Revelations from the Graveyard Shift

By Kirstin Kelley

Shift Worker Series

Jay Haas works the graveyard shift at a job you might not think of as shift work. He is a “production specialist” at Microchip, an Arizona-based microchip manufacturing company. Microchip houses one of its largest production facilities near Portland, Oregon, a facility that is open 24 hours a day.

Over the last several decades, manufacturing jobs have been moved abroad where labor is cheaper, but recently, it’s become more cost-effective to manufacture some products in the United States to avoid paying transportation costs and import tariffs.

Hass builds and packages microchips for clients across many industries. “Automotive car parts, computer parts, wherever microchips are used, we make them,” he says proudly. He was originally hired to work only part-time, but his supervisors moved him to a full-time schedule as soon as his three-month probationary period ended and company policy would allow the increase in hours.

Microchip only has two shifts, graveyard and daytime, and each rotation works three 12-hour days, plus time for breaks. The shifts overlap because microchips have to be manufactured in a clean room, and putting on a sterile suit takes time, but Haas and his co-workers clock in before suiting up, so they get paid for the time.

Haas actually prefers working the graveyard shift. Not only does it pay 15 percent more than the daytime shift, but it also allows him to take care of regular business. “I’ve always liked graveyard because you can get more done during the day when other people are working,” he says. And with Hass’s penchant for home repairs, it’s helpful to be able to hit the hardware store on the way home from work so that he has plenty of supplies to get him through the day’s projects.

In spite of all the perks of working a graveyard shift, it pays more for a reason. If he isn’t careful about maintaining a regular schedule, including staying up all night on his days off, Hass starts feeling sick. And he already has enough health issues; he’s allergic to sulfates, which are in virtually everything, and he has gout.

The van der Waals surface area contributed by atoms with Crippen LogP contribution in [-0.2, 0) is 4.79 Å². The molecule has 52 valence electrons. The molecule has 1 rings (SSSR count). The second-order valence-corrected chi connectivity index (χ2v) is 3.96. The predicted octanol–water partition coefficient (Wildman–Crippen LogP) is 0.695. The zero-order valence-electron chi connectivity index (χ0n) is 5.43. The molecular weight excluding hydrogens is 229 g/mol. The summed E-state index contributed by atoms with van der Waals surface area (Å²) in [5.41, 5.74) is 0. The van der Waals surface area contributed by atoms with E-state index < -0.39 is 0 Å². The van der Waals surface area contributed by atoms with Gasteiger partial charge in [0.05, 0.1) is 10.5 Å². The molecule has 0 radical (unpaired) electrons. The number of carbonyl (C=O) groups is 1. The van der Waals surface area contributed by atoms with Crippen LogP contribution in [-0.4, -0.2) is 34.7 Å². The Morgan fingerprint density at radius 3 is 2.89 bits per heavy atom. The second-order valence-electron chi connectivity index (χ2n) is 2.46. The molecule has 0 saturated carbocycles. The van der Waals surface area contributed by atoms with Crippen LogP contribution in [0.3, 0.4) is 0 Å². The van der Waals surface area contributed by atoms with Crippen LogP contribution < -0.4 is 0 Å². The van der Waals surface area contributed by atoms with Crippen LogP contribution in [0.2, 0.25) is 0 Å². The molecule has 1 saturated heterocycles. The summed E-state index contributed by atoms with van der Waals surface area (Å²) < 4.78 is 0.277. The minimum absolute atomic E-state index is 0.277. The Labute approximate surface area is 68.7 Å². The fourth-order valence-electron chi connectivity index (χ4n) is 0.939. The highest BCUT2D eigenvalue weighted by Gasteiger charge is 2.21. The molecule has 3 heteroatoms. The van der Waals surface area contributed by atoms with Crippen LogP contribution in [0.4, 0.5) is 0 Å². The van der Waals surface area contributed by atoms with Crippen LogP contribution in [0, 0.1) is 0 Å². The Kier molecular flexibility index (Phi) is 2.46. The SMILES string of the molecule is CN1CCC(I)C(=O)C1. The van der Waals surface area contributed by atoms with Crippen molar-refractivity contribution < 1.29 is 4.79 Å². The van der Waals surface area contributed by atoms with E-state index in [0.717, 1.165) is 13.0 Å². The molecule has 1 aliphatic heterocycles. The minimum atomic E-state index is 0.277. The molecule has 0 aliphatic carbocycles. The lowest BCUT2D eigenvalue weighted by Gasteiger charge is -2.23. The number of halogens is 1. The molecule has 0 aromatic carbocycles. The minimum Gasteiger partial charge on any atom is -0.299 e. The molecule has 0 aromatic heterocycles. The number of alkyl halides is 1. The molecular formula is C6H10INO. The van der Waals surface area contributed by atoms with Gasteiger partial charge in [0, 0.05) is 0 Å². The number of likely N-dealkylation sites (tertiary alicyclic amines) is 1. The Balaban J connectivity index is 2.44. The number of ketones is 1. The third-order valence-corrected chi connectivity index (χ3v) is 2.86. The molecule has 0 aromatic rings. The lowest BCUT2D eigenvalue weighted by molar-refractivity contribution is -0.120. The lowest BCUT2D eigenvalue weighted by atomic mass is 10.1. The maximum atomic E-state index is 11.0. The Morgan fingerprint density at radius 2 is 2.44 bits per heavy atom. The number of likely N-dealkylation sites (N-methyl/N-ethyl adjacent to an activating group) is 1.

Haas is proud of his work. Not only is the work itself interesting, especially since his team builds microchips for anything microchip’s clients might need, but he’s also excited to be part of changing the world. As computers become more ubiquitous and more complex, the jobs Microchip offers are going to require more skilled laborers working more hours and producing more chips. Hass enjoys speculating about where the microchips he builds end up, making a game of guessing whether the car driving down the street next to him might have a chip he was personally involved with manufacturing.

Whether he guesses the correct cars as they pass or not, Haas is definitely right about one thing. As we use computers in more parts of our daily life, his job is going to become more important and more complex. Companies like Microchip will probably build more manufacturing centers in the United States and all over the world, offering efficiency and cost-effective options for their clients. Which means more overnight shifts for workers like Hass.

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